Learning about learning from a learning computer

Computer scientists are enabling computers to learn about the real world by reading and parsing massive quantities of text. This article discusses some cutting-edge research.

What I find interesting is the critical importance of human intervention to correct mistaken inferences:

For the first six months, NELL ran unassisted. But the research team noticed that while it did well with most categories and relations, its accuracy on about one-fourth of them trailed well behind. Starting in June, the researchers began scanning each category and relation for about five minutes every two weeks. When they find blatant errors, they label and correct them, putting NELL’s learning engine back on track.

When Dr. Mitchell scanned the “baked goods” category recently, he noticed a clear pattern. NELL was at first quite accurate, easily identifying all kinds of pies, breads, cakes and cookies as baked goods. But things went awry after NELL’s noun-phrase classifier decided “Internet cookies” was a baked good. (Its database related to baked goods or the Internet apparently lacked the knowledge to correct the mistake.)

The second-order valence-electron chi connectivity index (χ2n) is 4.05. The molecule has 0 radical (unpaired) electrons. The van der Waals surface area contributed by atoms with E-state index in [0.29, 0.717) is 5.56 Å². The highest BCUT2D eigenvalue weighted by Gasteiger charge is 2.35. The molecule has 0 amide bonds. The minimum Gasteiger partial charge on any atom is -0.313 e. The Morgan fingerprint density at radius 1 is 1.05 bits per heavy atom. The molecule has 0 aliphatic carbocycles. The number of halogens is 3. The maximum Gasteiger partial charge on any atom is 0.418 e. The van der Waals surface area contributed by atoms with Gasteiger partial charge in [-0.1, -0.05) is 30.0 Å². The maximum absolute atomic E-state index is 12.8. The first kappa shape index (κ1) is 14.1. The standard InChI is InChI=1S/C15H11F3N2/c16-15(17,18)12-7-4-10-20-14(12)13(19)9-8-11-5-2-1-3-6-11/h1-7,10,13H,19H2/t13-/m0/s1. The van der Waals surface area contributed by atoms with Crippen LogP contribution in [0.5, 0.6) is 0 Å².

NELL had read the sentence “I deleted my Internet cookies.” So when it read “I deleted my files,” it decided “files” was probably a baked good, too. “It started this whole avalanche of mistakes,” Dr. Mitchell said. He corrected the Internet cookies error and restarted NELL’s bakery education.

His ideal, Dr. Mitchell said, was a computer system that could learn continuously with no need for human assistance. “We’re not there yet,” he said. “But you and I don’t learn in isolation either.”

The longer such errors go uncorrected, the worse the computer performs because one mistaken inference cascades into more and more mistaken inferences. Untangling those mistaken inferences requires time and consumes valuable processing cycles that would otherwise be used to learn new things.

The implication for learning is obvious: Consuming information is not sufficient because we inevitably draw mistaken inferences from that information. The earlier we can catch and correct an individual’s mistaken beliefs, the more rapidly that individual — human or computer — will learn. Educators and parents should strive to shorten the gap between the development of false beliefs and the correction of those false beliefs. This requires active listening and observation to quickly detect and correct mistakes.

Posted by James on Tuesday, October 05, 2010